The Center for Biotechnology and Interdisciplinary Studies

The Center for Biotechnology and Interdisciplinary Studies (CBIS) held a poster session of undergraduate research in December.

The Center for Biotechnology and Interdisciplinary Studies (CBIS) held a poster session of undergraduate research Dec. 4 in the CBIS atrium. Thirty undergraduates displayed the results of research projects jointly sponsored by the Institute and CBIS as part of an initiative launched in the fall semester, according to Deepak Vashishth, director of CBIS.

Fluorescent images of NSC

Fluorescent images of NSC found adjacent/near EC-ECM.

“By creating more opportunities for our undergraduate students to enter the labs of interdisciplinary researchers, the CBIS Undergraduate Research Project is offering an invaluable experience to our students,” said Vashishth. “The students who participate are matched with resident faculty, take part in research, and may even participate in peer-reviewed publications or conferences.”

Research projects represented a diverse cross section of the research portfolio within the center. Among the student research featured was work by: Josephine LoRicco, a junior working in the lab of George Makhatadze, chaired professor in the Biocomputation and Bioinformatics research constellation and professor of biological sciences. LoRicco presented her work on proteins found in human semen, which have been found to form amyloid fibrils and increase the infectivity of HIV by several orders of magnitude. Understanding the kinetics of fibril formation is a small step toward discovering a way to prevent the transmission of the HIV virus. LoRicco monitored the kinetics of fibril formation for a fragment of one such protein, SEM1(36-107), in the presence of varying concentrations of heparin.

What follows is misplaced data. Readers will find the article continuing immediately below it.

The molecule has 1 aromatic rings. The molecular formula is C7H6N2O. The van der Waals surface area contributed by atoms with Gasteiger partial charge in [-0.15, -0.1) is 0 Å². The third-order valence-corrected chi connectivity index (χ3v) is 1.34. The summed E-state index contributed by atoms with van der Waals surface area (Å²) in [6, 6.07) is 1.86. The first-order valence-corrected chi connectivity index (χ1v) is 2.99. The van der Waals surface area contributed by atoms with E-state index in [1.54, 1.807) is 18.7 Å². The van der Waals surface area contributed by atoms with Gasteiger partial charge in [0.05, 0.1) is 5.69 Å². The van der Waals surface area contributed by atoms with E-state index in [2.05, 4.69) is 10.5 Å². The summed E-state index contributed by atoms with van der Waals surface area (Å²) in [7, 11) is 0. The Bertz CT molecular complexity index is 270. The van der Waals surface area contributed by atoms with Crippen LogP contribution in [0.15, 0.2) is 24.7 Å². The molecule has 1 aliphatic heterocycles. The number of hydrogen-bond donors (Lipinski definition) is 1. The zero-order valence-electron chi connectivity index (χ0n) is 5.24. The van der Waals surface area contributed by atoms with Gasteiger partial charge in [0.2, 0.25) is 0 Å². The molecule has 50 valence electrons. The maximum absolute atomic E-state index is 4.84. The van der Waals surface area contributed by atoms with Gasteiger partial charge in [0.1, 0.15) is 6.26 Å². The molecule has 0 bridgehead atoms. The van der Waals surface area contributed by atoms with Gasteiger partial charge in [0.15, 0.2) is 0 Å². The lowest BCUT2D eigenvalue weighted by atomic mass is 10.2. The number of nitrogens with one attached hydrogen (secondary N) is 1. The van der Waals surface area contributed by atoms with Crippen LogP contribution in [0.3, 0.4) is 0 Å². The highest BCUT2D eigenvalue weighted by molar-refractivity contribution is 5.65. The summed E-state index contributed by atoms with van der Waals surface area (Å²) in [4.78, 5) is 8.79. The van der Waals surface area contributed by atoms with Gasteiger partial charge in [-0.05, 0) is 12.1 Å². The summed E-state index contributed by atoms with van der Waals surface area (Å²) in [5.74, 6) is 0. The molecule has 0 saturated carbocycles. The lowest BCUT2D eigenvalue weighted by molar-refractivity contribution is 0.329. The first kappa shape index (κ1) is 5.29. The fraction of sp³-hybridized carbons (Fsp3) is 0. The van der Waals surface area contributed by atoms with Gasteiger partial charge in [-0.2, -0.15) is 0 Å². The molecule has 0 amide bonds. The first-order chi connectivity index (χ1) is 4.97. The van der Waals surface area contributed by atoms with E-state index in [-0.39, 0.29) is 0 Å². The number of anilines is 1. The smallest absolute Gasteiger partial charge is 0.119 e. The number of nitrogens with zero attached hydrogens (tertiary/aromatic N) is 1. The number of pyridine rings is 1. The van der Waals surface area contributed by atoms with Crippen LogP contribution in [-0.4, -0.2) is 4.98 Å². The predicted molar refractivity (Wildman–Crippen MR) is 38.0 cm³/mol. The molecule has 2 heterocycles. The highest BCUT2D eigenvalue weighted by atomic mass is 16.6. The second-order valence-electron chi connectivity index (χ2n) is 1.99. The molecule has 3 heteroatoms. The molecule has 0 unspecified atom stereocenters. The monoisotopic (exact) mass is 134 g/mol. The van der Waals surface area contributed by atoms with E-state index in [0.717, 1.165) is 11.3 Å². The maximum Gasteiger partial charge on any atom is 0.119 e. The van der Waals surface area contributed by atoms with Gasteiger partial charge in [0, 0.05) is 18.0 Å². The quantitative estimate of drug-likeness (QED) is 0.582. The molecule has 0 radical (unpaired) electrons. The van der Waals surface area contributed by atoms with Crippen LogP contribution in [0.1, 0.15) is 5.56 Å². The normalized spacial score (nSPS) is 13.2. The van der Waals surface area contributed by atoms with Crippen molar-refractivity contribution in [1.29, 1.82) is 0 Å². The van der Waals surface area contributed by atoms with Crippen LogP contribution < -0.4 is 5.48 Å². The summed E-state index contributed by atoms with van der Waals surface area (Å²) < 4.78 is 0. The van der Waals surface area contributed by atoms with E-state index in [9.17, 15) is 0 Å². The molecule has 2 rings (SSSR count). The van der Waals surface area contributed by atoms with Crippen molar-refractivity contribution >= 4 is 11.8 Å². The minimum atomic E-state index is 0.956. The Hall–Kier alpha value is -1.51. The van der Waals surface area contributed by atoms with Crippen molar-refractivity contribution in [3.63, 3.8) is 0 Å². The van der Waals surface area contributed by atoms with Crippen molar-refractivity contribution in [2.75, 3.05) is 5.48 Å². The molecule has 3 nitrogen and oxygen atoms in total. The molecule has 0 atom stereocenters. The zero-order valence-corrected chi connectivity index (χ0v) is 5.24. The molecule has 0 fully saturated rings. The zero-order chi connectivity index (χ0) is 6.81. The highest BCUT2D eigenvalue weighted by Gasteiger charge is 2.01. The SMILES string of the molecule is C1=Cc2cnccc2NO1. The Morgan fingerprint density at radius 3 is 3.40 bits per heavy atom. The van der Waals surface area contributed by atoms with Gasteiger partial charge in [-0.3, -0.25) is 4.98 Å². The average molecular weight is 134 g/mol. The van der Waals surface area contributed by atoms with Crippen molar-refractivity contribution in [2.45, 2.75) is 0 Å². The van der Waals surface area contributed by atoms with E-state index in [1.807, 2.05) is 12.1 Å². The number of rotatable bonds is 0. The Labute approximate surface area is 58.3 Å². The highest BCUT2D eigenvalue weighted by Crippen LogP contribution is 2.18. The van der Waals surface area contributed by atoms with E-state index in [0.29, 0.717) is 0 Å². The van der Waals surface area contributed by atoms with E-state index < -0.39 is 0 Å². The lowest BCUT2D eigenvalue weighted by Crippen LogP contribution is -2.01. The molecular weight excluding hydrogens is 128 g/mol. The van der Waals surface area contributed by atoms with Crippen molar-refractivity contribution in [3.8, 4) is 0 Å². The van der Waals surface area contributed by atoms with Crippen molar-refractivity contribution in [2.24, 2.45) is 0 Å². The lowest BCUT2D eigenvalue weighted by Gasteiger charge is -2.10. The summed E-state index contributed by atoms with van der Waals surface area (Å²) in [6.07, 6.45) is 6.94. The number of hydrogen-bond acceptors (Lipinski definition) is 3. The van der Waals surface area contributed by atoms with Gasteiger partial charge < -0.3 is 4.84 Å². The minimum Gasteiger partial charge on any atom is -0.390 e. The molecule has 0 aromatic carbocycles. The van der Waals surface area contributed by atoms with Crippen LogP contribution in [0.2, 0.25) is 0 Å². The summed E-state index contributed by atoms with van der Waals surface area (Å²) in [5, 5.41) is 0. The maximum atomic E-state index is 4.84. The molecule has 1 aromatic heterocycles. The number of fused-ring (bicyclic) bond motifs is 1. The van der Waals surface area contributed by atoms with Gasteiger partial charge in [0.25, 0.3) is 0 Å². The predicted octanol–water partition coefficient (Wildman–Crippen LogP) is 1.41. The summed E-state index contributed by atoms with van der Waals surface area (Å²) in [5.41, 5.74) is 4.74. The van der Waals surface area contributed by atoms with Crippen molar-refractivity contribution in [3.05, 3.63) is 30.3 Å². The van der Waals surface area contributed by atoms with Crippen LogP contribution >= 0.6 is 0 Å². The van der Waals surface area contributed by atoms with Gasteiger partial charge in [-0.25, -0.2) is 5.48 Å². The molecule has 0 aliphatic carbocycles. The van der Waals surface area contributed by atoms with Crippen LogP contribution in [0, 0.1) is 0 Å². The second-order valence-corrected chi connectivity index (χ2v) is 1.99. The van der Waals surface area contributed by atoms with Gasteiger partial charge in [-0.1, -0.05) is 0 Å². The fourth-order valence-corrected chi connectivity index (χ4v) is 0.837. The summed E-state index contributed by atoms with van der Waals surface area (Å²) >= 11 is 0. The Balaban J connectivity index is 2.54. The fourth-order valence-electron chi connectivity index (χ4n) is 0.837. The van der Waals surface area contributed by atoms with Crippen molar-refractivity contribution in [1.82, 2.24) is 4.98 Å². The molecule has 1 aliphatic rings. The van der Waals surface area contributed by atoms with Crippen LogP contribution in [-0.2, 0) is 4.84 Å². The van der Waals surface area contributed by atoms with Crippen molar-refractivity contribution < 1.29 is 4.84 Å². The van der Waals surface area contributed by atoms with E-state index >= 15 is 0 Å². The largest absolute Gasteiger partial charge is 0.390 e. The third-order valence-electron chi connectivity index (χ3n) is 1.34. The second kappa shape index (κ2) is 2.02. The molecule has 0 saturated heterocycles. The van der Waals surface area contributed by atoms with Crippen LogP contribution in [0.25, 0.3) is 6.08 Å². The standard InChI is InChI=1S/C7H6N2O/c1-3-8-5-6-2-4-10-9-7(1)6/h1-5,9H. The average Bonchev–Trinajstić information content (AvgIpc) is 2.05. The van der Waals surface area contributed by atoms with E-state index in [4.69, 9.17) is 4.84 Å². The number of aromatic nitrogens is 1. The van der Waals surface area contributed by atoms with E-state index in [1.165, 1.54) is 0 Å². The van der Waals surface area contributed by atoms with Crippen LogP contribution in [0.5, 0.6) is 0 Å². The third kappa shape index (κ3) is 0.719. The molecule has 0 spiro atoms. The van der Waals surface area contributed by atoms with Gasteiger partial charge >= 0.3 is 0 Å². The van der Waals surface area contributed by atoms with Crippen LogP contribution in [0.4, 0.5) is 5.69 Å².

Atomic Force microscopy images

Atomic Force microscopy images of SEM1(86-107).

Nadeem Kazi, a junior working in the lab of Deanna Thompson, associate professor of biomedical engineering. Kazi presented his work culturing adult mice neural stem cells from the subventricular zone as part of a research project to understand “an important regulator in the behavior of neural stem cells by facilitating neural cell generation and self-renewal.”

Katherine Mezic, a junior working in the lab of Blanca Barquera, associate professor of biological sciences. Mezic presented her work on a project seeking to establish the structure/function relationship of the sodium pumping enzyme NADH: quinone oxidoreductase, which is found in pathogenic bacteria such as Vibrio cholerae. The enzyme enables the bacteria to move, import nutrients, and extrude toxins and antibiotics, which in turn allows it to adapt to different environments and to spread disease. Mezic is contributing to work on cys-scanning mutagenesis, a powerful tool for determining the structure/function of the enzyme.